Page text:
We understand that with pharmaceuticals, every element needs to go through a licensing procedure. However, there are some changes that blister packaging has to undergo when making the switch from manual to automation.
How blister packaging works
Blister packaging can be used for tablets, capsules, syringes, contact lenses and more. This type of packaging protects the product against moisture, heat, light and other contaminants. To create the packaging, a blister is formed by the machinery in plastic, aluminium, paper or other medium – this can be achieved through vacuum, thermoforming or cold forming. This is then filled with the product, sealed, and can be perforated or cut before moving on to be packaged in an outer box.
Pharmaceutical packaging standards
Government agency, the Medicines & Healthcare products Regulatory Agency (MHRA) is the body which approves all labelling and packaging information of pharmaceuticals sold in the UK. They provide guidance on best practice on the labelling and packaging of medicines.
Making the switch to automated blister packaging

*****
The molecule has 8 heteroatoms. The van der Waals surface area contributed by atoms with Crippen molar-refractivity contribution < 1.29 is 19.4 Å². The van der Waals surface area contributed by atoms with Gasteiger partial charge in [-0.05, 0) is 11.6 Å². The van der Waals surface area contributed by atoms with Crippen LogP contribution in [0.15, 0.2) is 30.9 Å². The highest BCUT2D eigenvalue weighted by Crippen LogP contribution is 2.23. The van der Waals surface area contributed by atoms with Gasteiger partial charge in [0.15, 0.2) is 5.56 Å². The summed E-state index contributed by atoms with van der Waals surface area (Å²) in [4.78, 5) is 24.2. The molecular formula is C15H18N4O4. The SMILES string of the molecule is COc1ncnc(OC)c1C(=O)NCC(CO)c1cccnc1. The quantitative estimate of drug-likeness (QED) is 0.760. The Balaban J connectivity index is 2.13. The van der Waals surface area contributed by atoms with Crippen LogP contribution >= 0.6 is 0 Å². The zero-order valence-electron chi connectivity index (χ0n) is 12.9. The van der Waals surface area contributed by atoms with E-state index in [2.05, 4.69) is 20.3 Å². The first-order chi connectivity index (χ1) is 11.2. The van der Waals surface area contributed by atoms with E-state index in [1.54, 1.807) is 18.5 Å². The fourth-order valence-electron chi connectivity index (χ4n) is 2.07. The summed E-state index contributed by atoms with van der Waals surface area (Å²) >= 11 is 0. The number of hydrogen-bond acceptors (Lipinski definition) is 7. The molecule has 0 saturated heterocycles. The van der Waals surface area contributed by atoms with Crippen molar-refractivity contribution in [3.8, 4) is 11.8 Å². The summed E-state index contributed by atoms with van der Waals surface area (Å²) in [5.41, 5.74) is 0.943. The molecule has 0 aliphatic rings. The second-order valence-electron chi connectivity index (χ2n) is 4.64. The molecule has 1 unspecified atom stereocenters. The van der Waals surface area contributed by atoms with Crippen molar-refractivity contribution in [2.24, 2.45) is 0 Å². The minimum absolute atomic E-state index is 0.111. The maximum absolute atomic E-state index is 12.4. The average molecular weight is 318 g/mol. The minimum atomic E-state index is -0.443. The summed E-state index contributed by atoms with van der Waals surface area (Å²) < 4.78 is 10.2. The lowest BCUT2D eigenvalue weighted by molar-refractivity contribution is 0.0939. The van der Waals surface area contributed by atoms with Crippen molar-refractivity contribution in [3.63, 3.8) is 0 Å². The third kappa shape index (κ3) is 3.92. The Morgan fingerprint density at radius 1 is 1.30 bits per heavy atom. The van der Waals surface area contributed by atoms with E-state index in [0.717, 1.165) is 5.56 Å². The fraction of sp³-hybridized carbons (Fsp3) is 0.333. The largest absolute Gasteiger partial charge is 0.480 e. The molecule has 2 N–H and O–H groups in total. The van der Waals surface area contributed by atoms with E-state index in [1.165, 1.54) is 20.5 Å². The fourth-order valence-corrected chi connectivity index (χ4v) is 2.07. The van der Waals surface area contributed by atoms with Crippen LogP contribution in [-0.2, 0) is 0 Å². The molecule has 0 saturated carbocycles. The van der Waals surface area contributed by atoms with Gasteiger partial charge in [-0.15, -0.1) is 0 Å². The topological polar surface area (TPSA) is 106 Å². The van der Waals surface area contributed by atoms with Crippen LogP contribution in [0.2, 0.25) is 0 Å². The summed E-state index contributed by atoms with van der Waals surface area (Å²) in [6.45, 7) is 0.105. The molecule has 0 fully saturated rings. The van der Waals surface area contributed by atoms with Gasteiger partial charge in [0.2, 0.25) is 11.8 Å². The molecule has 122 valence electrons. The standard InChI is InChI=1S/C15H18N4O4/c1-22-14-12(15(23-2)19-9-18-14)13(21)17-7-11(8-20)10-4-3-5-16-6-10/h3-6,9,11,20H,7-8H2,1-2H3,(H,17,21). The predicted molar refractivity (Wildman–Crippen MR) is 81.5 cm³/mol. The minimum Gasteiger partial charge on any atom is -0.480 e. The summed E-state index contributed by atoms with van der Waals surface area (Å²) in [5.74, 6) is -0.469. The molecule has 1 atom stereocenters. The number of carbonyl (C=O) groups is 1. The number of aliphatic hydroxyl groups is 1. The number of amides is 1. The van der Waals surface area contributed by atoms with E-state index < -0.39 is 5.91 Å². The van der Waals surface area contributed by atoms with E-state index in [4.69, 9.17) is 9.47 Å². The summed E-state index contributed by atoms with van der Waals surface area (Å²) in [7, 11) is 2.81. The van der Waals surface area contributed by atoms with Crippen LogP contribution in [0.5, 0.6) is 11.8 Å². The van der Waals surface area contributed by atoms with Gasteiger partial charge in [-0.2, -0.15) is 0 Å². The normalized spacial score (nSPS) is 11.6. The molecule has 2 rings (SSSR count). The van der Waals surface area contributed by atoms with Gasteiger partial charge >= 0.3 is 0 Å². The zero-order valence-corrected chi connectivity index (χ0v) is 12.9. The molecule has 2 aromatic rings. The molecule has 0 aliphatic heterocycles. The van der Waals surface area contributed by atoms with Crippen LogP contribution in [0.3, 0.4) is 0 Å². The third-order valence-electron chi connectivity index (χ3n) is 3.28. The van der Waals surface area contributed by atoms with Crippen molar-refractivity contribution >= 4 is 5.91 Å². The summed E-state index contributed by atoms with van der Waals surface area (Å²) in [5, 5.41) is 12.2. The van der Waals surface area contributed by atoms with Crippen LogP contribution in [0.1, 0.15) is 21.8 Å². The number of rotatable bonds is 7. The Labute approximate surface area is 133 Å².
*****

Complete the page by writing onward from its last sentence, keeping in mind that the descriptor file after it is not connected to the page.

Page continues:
The way that your blister packaging is currently formed, the layout, and the materials – these elements all need to be considered as sometimes it’s not possible for them to stay exactly the same when switching to automated packaging.
While there is some versatility with layout, blister packaging machines make, fill and seal the packs at such speed, all elements need to be optimised for best performance – and sometimes this means changing your packaging.
For pharmaceutical companies, we would always recommend building extra time into your automation schedule to allow for packaging changes. It can take over six months to get even slightly amended packaging approved.
Pharma Machinery offer a range of user-friendly blister packaging machinery, and can advise you on how the packaging will need to be set up to automate it efficiently. We’ll work with you to match you with the best machine for your needs. Contact us today for a free consultation.